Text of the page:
Change Comes From Within...
...and also you need it to get a shopping cart!
Quite Frankly... my plan was to write what I think about whatever happens on any given day.
Plans change, don't they? So logically, I decided to write about change.
They say that change is hard; that change is good; and what's more, that change is inevitable.
For me, change was hard at first; soon it became very sloppy but lately it's been perfectly wonderful.
I see the value in what C.S. Lewis said, "It is very hard for an egg to turn into a bird but it would be much harder to learn to fly while remaining an egg. We cannot go on indefinitely being just ordinary, decent eggs. We must hatch and fly or go bad."
While not exactly 'flying', my charming wife, the ever-lovely Ora and I have undergone some big changes since moving to Italy. This was due to the influence of the pastoral southern Italian culture where 'things' do not change so much as people change to suit 'things'. What do I mean by 'things', you'd like to know? Well, I'm very happy you asked.
We have changed to embrace the obvious. We now measure our trips in kilometers, not miles; our temperatures in Celsius, not Farenheit; and our money in Euros, not dollars. But changes have been subtle as well as well as obvious. For instance, animals here make different sounds than they do in the United States... or so I am told. Roosters, they say, chant "CHICHIRICHI", (keekeereekee) to greet the day. Now to American ears, it may sound as if they still yell "cockadoodledoo"... exactly as they do in the U.S., but no... that would be wrong. I have been assured by local fowl experts that roosters are notoriously monolingual and since these are 'Italian roosters' they must in fact, be yelling "CHICHIRICHI" and not "COCKADOODLEDOO". Frankly, I never realized that rooster crosstalk was so cunningly nuanced.
Not to be outdone, Italian dogs insist on barking "BAU-BAU", (bow-bow) and not "bow-wow" as is the convention in the USA. I have listened intently, wide-awake in the middle of the night, when the canine grapevine is most active, to detect the dialectical doggie difference between their 'bau' and my 'wow'. I haven't yet been able to discern it but I'm reasonably certain the locals recognize exactly what's being barked and they would tell me if anything changed.
My charming wife, the ever-lovely Ora and I recently adopted an adorable Italian puppy. Why, you might wonder? Well, I'm very happy you asked.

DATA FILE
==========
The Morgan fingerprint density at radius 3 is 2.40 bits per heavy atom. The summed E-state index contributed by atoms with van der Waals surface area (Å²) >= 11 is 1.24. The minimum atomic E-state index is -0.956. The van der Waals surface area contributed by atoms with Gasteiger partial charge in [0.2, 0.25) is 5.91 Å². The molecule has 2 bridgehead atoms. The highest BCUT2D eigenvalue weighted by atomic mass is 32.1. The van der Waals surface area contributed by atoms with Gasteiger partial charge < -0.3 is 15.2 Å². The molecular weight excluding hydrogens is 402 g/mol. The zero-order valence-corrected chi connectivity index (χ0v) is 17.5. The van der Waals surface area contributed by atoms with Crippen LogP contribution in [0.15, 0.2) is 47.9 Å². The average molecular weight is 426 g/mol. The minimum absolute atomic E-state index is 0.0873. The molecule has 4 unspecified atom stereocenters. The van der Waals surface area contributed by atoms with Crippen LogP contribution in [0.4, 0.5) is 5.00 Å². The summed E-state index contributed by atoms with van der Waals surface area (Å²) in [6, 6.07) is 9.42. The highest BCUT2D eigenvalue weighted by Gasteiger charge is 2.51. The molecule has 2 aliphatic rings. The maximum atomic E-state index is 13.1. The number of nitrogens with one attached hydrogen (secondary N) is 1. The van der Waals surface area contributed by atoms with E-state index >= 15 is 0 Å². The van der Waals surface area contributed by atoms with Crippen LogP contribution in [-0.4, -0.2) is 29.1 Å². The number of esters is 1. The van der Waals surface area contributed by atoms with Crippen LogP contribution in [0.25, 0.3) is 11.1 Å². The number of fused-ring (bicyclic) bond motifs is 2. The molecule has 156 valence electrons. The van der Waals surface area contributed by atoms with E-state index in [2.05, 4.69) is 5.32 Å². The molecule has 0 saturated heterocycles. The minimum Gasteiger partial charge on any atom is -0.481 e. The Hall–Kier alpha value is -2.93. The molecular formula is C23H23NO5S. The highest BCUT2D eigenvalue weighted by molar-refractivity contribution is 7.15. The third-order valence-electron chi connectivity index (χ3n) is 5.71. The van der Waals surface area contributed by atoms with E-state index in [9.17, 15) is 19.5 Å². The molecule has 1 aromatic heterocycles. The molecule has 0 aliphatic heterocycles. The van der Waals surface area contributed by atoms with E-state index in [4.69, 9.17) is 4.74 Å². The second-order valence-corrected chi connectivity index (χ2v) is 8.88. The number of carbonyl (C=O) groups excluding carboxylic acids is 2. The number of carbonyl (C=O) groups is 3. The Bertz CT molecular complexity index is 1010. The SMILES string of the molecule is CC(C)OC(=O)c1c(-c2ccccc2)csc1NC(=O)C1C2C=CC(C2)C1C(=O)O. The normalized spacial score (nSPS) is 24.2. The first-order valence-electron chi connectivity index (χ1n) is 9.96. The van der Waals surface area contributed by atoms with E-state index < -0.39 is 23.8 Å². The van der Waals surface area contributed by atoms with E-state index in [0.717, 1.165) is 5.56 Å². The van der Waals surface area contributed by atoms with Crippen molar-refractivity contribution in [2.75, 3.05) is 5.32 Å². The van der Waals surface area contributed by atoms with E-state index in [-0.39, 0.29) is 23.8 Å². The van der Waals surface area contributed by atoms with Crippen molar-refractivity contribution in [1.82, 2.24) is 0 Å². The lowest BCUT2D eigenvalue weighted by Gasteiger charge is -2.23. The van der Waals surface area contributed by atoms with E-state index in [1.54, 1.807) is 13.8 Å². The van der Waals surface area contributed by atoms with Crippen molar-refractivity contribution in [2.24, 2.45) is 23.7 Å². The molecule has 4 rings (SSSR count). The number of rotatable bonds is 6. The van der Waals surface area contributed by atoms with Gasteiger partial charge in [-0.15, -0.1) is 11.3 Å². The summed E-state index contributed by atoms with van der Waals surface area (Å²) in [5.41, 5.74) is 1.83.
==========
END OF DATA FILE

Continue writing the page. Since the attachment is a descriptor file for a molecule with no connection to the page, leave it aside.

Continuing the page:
She was anonymously gifted to us one night via a cardboard box. It's been about six weeks now and we are teaching her (the dog, not my charming wife) to say bow-wow, like a proper American Jack Russell Terrier. In spite of our efforts to change her, I suspect that she still barks with a severe bau-bau accent. Needless to say, in Italy it is immensely difficult for me to sing even a single verse of 'Old MacDonald Had a Farm'.
Let's address all the recent changes that Italians have made to their traditional Italian food here in Italy. In a word... none. Other words come to mind... zero... nulla... niente. In fact, do you know what they call 'Italian Food' in Italy? Well, I'm very happy you asked. They call it 'food' - and what you may think of as authentic 'Italian Food' might not really exist. For instance, there is no Spaghetti Bolognese. Bolognese sauce (ragù alla Bolognese) comes from the north of Italy but the pasta we all call 'spaghetti' originated in the south. So the dish is actually 'Tagliatelle Bolognese'. But to change from traditional tagliatelle and replace it with upstart spaghetti would cause a riot. Blood, or even worse, wine could be spilled. Don't dismay, because the red sauce stains on your favorite shirt will never know the difference.
The amazingly fresh chicken uniformly available at every Italian grocery store is very tasty indeed. PLUS - Italy is home to the world-famous king of cheeses, Parmigiano-Reggiano, (the USA's so-called Parmesan). However, there is absolutely no such thing here as 'Chicken Parm' which is actually American as apple pie.